I feel like Teens of Denial might be the most Seattle record that we do, in terms of doing it very locally. We might branch out a bit for the next record. But people for the most part have been very welcoming and every time we do a show here, it’s a very positive response and mostly a whole lot of people show up. So I’ve been happy with that.

Yeah, I was at a Chuck Klosterman book reading at Elliott Bay Book Company recently and during the Q&A he mentioned that Teens of Denial might be the best rock record since the Hold Steady’s Separation Sunday [in 2005].  And someone in the crowd yelled out, “They’re a Seattle band.” And both the Klosterman and the majority of the audience seemed totally surprised by that fact. I guess it’s one of those rare things where you’re bigger in national and some international markets than you are in your de facto hometown, which is always kind of strange.

Yeah, I’m kind of used to that just cause of the way Car Seat Headrest came up as kind of an online project. There was you know there was no idea of a local thing that it was attached to. And in retrospect, after I left Virginia and started coming back for shows, it definitely felt like there was sort of a legacy there. Like oh, Car Seat Headrest started here. But I don think it’s ever been super attached to any one place. With the way that people find out about it through internet sources rather than local sources, it makes sense that it wouldn’t register in that way.

Right. There’s no geography on the internet.

So having written Teens of Denial with the intent for it to fully launch music as your post-grad career, are you at all surprised by how much it’s taken off and the massive level of positive critical response it’s received?

Yeah, I mean its been a very gratifying experience. Coming up, I was working in relative obscurity for years, and I’d always hoped that it would catch fire at some point. But by the time it did start catching fire, I’d been working slowly for so long that it was very surprising to see that it really could happen like that—that it could go from 0 to 60 in about a year. I mean, there’s nothing quite like it, to see it really take off like that.

Now that you’ve had a little time to digest it all, is there anything specific about these songs that you think has led them to connect in such an instant way?

I think it was very, very good timing with everything. Like I said, from the start this record was designed to be one of my most accessible albums. When you’re working, sometimes you know this will be a smaller project or this will be a big project, and I knew from the start I wanted this to be a big album. And then it just so happened that one of the biggest indie labels came along right when I was getting ready to record it. Then they were able to take the momentum that I’ve been putting into it—into that specific album for two years and into Car Seat Headrest for five years—and really spread it on an international level. It was just sort of the sort of thing where people just got excited about it, and the more people are talking about it, the more people get excited about it. I’d been hoping for a while that something like that would happen, and finally it did.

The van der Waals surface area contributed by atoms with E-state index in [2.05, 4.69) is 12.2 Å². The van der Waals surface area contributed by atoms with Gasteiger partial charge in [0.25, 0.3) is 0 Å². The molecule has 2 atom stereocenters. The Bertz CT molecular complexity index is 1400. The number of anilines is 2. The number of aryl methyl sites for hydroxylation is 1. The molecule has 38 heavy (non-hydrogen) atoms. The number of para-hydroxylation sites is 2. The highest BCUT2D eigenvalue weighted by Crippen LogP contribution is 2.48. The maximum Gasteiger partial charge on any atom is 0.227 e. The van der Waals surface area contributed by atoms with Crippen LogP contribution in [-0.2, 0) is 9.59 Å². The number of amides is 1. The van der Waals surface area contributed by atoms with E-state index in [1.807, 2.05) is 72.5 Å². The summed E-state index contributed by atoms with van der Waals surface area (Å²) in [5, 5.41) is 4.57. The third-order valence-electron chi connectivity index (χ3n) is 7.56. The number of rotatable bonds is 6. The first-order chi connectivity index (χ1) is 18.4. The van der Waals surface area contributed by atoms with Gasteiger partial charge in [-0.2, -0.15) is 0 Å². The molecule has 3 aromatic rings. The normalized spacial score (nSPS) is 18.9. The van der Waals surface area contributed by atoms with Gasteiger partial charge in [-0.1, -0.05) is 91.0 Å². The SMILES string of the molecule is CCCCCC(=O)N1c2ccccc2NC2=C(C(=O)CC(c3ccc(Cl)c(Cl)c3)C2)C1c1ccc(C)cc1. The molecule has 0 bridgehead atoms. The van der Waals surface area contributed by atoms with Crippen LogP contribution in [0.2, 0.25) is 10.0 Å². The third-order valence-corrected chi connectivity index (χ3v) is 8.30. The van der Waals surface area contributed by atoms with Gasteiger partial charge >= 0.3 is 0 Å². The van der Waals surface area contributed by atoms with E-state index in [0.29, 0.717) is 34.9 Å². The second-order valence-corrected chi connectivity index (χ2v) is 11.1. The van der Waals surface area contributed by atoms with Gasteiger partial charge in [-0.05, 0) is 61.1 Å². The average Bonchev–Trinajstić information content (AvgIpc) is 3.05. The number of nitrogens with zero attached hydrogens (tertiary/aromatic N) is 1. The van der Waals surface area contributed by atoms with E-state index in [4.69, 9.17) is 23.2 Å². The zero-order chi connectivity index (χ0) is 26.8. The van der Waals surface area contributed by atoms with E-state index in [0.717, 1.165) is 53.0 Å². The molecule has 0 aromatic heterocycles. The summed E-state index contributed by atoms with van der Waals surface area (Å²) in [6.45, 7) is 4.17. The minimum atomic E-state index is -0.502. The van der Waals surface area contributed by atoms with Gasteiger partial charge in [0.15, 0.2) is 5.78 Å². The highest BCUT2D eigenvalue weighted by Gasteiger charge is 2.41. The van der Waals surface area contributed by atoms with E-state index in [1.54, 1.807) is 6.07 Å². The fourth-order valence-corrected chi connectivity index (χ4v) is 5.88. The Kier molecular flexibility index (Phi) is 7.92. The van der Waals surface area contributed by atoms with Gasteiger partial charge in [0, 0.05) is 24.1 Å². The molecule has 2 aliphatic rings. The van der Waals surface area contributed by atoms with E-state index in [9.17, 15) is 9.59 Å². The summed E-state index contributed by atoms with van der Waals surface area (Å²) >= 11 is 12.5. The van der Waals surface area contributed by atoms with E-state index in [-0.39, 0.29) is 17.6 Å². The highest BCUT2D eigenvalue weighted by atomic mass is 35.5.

One of the things that sticks out to me about your songwriting is how you write really interesting little segments of songs. They sometimes feel kind of uniquely pieced together from somewhat different parts, rather than a more traditional song flow. Kind of like how “Drunk Drivers / Killer Whales” pivots near the end to this bigger anthemic song. Is that just a product of your own writing flow, or is it a thing where you write a bunch of separate, disparate parts and then sort of piece them together latter?

Yeah, most of the time it is different parts coming together. Although I think with
“Drunk Drivers,” the whole shape of it was kind of in one go. But usually when it sounds segmented, it is because they have different origins and then at some point in the creative process I fit together. I don’t usually write songs in one go. I try and let them build up over time so they can have as much space to grow as they need.

Outside of the album’s release, have there been any specific highlights that have stuck out from the whirlwind of the past few months?

Well we just got back from a European tour. And playing Primavera Porto and Barcelona… those were really spectacular shows. The crowds were just huge and it was just far beyond anything we’d ever played to before. And not only that, but they were just so into it. In Porto, after we finished our set they were still singing along to the last song. It was just really incredible experience, and it felt like whatever had been building up, we’d finally arrived there.

Weirdly enough, I actually just watching video of the Porto set on YouTube yesterday. That crowd was amazing. Singing along and just so engaged. I wish more U.S. audiences were like that more of the time.

Yeah, it was a very special occasion.

Is there anything in particular that you’re looking forward to about playing Capitol Hill Block Party?

It will be good to play Seattle again. It feels like it’s been a long time since we’ve done a local show, you know? There’s definitely a certain sort of flavor to a show when you can see a bunch of people you know. And if nothing else, it’s nice to just drive 30 minutes after the show and be back home.

Capitol Hill Block Party
July 22–24, Capitol Hill, $50–$60; Festival pass $150–$300